Mobility walkers include standard walking frames with fixed stoppers, through to fully wheeled rollators. There is a large range available, with a variety of features to reduce falls depending on how and where they will be used.
Mobility walkers with stoppers offer the most support, but those with wheels may be easier to move and are better suited to outdoors. The width of the frame affects how stable it is, but also how easy it is to manoeuvre indoors. Some offer brakes, seats or storage bags, and some models fold down for storage or transportation.
Your mobility walker should be selected based on how much support you need and how you will use it, though all share some key features that can increase balance and prevent falls.
Increasing your base of support
Maintaining your balance depends on your ability to keep your body in the middle of your base of support, which is the point at which you have contact with the floor. Your feet alone give a narrow base, with only two points of contact directly below you. Mobility walkers increase your base of support to an additional four points across a wider surface area, providing much more stability.
Having a wider base of support is often the most important means of reducing falls. All mobility walkers offer a wider base of support, though the number of points contacting the floor and the difference between wheels and stoppers will influence how stable this is.
Maintaining good posture
Many people with walking difficulties develop stooped postures. This can exacerbate balance problems by shifting your centre of balance forwards, increasing the risk of falling forwards.
Mobility walkers at the correct height, offer support though your arms to maintain a more upright posture. This can reduce falls and prevent other mobility problems, such as back pain and long-term postural changes.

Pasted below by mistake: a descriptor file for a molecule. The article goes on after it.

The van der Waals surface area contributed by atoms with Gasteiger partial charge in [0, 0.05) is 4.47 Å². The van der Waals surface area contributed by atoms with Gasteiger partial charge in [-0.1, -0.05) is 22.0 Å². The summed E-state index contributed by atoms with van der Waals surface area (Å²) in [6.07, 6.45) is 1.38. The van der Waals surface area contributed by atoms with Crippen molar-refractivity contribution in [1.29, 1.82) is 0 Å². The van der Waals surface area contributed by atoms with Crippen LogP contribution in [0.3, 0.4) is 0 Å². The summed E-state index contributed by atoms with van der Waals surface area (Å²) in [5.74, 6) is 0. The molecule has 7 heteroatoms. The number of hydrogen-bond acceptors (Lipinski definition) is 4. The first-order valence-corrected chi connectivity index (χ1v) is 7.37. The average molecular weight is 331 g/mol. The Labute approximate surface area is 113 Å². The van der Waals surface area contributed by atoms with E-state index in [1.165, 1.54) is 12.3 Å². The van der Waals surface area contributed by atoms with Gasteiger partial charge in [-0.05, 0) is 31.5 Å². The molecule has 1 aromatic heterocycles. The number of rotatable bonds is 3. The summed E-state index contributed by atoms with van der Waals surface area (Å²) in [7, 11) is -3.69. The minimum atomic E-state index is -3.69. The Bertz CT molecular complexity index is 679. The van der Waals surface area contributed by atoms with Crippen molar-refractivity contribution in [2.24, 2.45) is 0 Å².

Reducing the need to shuffle
For those with balance problems or difficulty shifting your weight to either side, it is common to develop a shuffled gait to compensate. This slows walking and makes it easier to catch your feet or trip on things.
If selected and used correctly, mobility walkers give additional support to allow a more normal pattern of walking, with better floor clearance, speed and stride length.
Distributing weight and protecting joints
Mobility walkers take some of your weight through your arms and distribute your weight over a wider surface area. This reduces the stress placed on your hips and knees. Better weight distribution not only makes walking more comfortable, but also offers some joint protection for those with joint conditions.
For those who fatigue easily, this wider weight distribution also gives general benefits to how far you can walk. Mobility walkers that offer a seat also provide an instant opportunity to rest when needed.
Even mild walking difficulties or fear of falling can lead to loss of confidence, which may result in doing less and can actually exacerbate walking difficulties. The support and stability provided by mobility walkers reduces the risk of falling, allows you to walk further and offers a means of maintaining a high level of independence.
Just as we all reach out for a hand or a railing over tricky terrain, mobility walkers can give the support and confidence to carry on even if you are experiencing some difficulty.
There are some risks associated with inappropriate use of mobility walkers, so always seek professional advice on the correct choice and read the manual, including how to use it safely.
Author: Clare Schwalbe